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This question raised after reading this tutorial: http://www.cprogramming.com/tutorial/auto_ptr.html

There you can find the following statement: A subtle consequence of this behavior is that auto_ ptrs don't work well in all scenarios. For instance, using auto _ptr objects with the standard template library can lead to problems as some functions in the STL may make copies of the objects in containers such as the vector container class. One example is the sort function, which makes copies of some of the objects in the container being sorted. As a consequence, this copy can blithely delete the data in the container!

Most of the papers concerning 'auto_ptr' tell us something like following: "Never use 'auto_ptr' with STL containers! They often copy their elements while performing intrinsic operations. For example consider sort on std::vector".

So my goal is to write the code sample that illustrates this point or prove that such examples are only theoretically true and weird on practice.

P.S. @everybody_who_also_knows_that_auto_ptr_is_deprecated I also know this. But don't you consider technical reasons (legacy code or old compiler) that may not allow new pointer containers usage? And moreover this question is about old and bad (if you'd like) auto_ptr.

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4  
I believe you don't need to be concerned with this anymore since auto_ptr as a whole is deprecated nowadays. Use unique_ptr instead, you can keep it inside containers too. –  Kos Dec 25 '11 at 17:06
1  
@Kos I've also read the new standard. Please, answer my question. Stop off-topic postings. –  DaddyM Dec 25 '11 at 17:08
    
@DaddyM Well, it is on topic. –  Etienne de Martel Dec 25 '11 at 17:18
    
@EtiennedeMartel please, read P.S. section of the post. –  DaddyM Dec 25 '11 at 17:22
    
Still worth to mention this for future readers who may not know that auto_ptr is the past. –  Kos Dec 25 '11 at 17:33

4 Answers 4

up vote 3 down vote accepted

I don't have MSVC right now, but judging from the error from g++, I guess this is the reason:

auto_ptr<T> only has a "copy constructor" which takes mutable references (§D.10.1.1[auto.ptr.cons]/2­–6):

auto_ptr(auto_ptr& a) throw();
template<class Y> auto_ptr(auto_ptr<Y>& a) throw();

But vector::push_back will accept a const reference (§23.3.6.1[vector.overview]/2).

void push_back(const T& x);

So it is impossible to construct an auto_ptr via push_back because no constructor takes a const reference.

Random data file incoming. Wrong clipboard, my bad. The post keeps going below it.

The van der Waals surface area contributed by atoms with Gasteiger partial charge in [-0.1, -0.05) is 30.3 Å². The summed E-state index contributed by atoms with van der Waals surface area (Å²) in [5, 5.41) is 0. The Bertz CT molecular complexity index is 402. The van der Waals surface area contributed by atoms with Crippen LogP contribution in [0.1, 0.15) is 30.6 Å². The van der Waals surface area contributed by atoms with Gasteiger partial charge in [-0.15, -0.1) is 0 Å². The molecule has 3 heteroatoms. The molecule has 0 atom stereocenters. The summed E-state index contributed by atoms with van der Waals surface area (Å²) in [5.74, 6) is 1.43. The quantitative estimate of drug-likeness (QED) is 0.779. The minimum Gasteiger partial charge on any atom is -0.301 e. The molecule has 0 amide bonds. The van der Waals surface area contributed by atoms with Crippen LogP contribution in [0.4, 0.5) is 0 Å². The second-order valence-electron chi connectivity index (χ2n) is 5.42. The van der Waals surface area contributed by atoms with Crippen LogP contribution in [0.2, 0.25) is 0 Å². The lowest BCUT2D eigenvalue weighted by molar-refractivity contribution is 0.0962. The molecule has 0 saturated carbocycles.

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Ok. Thanks. But I'm not interested in error message and cause. I'm interested in correct code that will illustrate the point I've quoted in my post. –  DaddyM Dec 25 '11 at 18:29
1  
@DaddyM: std::vector<auto_ptr_my<int> > vec2 = vec;, and then iterate vec. –  kennytm Dec 25 '11 at 18:58
    
Thanks. You've showed a good way to get auto_ptr_my down! I've marked your comment. – DaddyM 8 mins ago –  DaddyM Dec 25 '11 at 19:47
    
In C++11, another overload of std::vector::push_back has an rvalue reference parameter. So while, for an appropriate std::auto_ptr variable a, the call push_back(a) will not compile, push_back(std::move(a)) will both compile and have the desired effect (moving ownership to v from a, which is nullified). –  Marc van Leeuwen Aug 27 '14 at 10:00
    
@MarcvanLeeuwen Note that in C++11 you're supposed to use std::unique_ptr. auto_ptr has been deprecated. –  kennytm Aug 27 '14 at 10:32

The conclusion is: I even cannot compile such example. Why do they prevent me to do something that I cannot compile??

IIRC, it is the other way around: the compiler vendor takes steps to prevent you from compiling something that you shouldn't be able to do. The way the standard is written, they could implement the library in a way that the code compiles, and then fails to work properly. They can also implement it this way, which is seen as superior because it's one of those few times where the compiler is actually allowed to prevent you from doing something stupid :)

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I understand you. But let me say the opposite thing. As KennyTM has mentioned above: the reason why I could not compile the code is straightforward: auto_ptr design does not allow me to do this. This design is proclaimed in the C++ standard and looks the following way: auto_ptr(auto_ptr<Type>& _Right) throw(); So, that is not compiler feature. This bases on auto_ptr design. Consequently my question is amplified: why we're telling each other: "Do not use auto_ptr with STL containers" while it's deliberately impossible??? –  DaddyM Dec 25 '11 at 18:50
    
Because it's possible to write a vector implementation that uses such a constructor, and at least originally, there was nothing in the Standard to disallow it from doing so. –  Karl Knechtel Dec 26 '11 at 2:16